ERIC Number: ED171411
Record Type: RIE
Publication Date: 1979-Apr
Reference Count: 0
Classroom Caring and Concern Affect Student Outcomes.
Neff, Franklin W.
Cognitive, affective, and social effects of teacher involvement with students were investigated for two successive years at two grade levels (grades 4 and 5 in the first year; grades 5 and 6 in the second) and three income levels (low, medium, high). The final sample consisted of 910 students in Year 1 and 816 students in Year 2 obtained from 14 schools. Cognitive measures of student outcomes focused on reading comprehension, knowledge and use of references, and mathematics problem solving. Affective measures dealt with a student's sense of competence as a learner, attitudes towards school, and responsibility as a student. Social measures were peer ratings of getting and giving help in the classroom. Teacher involvement was assessed by means of items on two classroom observation category systems. These items focused on behavior that "warms the climate" or "cools the climate" and behavior that expresses concern, caring and help, or restricts cooperation and is rejecting. In general, results indicated that student performance on all three types of outcomes was higher for high involvement classes, though the data were stronger on cognitive than affective and social measures. The differential impact of teacher involvement on students of various income levels varied with the year of testing, grade level, and type of measure. Extensive tables and references are provided. (SS)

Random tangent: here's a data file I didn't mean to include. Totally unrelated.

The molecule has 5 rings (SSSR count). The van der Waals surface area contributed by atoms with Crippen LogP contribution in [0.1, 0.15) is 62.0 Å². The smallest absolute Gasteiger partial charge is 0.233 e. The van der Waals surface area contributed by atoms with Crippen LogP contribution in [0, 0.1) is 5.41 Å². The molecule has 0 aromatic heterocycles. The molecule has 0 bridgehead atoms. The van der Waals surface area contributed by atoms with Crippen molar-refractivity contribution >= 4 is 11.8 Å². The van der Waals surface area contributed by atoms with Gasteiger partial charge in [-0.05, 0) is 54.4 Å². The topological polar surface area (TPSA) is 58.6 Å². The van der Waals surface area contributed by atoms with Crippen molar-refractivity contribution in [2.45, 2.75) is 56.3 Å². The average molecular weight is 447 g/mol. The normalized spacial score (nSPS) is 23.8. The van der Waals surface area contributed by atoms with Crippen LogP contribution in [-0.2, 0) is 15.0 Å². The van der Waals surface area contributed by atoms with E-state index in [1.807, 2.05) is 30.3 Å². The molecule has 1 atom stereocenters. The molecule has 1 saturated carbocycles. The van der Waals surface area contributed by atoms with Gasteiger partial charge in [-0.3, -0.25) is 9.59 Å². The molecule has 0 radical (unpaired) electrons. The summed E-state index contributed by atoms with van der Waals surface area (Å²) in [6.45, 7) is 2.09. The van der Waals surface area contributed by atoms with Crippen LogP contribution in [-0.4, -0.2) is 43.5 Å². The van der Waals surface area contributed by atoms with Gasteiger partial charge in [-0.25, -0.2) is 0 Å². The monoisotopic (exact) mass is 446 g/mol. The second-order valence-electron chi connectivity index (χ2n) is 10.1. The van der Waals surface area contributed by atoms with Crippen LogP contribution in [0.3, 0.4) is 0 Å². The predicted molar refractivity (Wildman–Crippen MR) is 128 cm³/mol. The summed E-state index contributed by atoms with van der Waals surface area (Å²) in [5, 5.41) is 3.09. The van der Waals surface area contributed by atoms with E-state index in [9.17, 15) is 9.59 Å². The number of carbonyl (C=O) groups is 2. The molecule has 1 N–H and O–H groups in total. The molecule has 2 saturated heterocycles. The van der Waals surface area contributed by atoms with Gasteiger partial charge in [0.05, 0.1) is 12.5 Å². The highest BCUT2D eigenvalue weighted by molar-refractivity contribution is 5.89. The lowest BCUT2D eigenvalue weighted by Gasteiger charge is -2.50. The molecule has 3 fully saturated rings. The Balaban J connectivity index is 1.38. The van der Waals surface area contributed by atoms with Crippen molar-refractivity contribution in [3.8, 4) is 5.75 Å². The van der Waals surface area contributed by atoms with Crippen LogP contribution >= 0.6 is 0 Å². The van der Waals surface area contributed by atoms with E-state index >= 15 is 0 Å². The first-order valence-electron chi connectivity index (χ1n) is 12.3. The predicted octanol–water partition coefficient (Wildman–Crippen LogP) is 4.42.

Descriptors: Academic Achievement, Affective Behavior, Affective Objectives, Basic Skills, Classroom Research, Elementary School Students, Helping Relationship, Income, Interaction Process Analysis, Interpersonal Relationship, Productive Thinking, Self Esteem, Student Responsibility, Student Teacher Relationship, Teacher Influence
Publication Type: Reports - Research; Speeches/Meeting Papers
Education Level: N/A
Sponsor: National Inst. of Mental Health (DHEW), Rockville, MD.
Authoring Institution: N/A
Note: Paper presented at the Annual Meeting of the American Educational Research Association (San Francisco, California, April 8-12, 1979)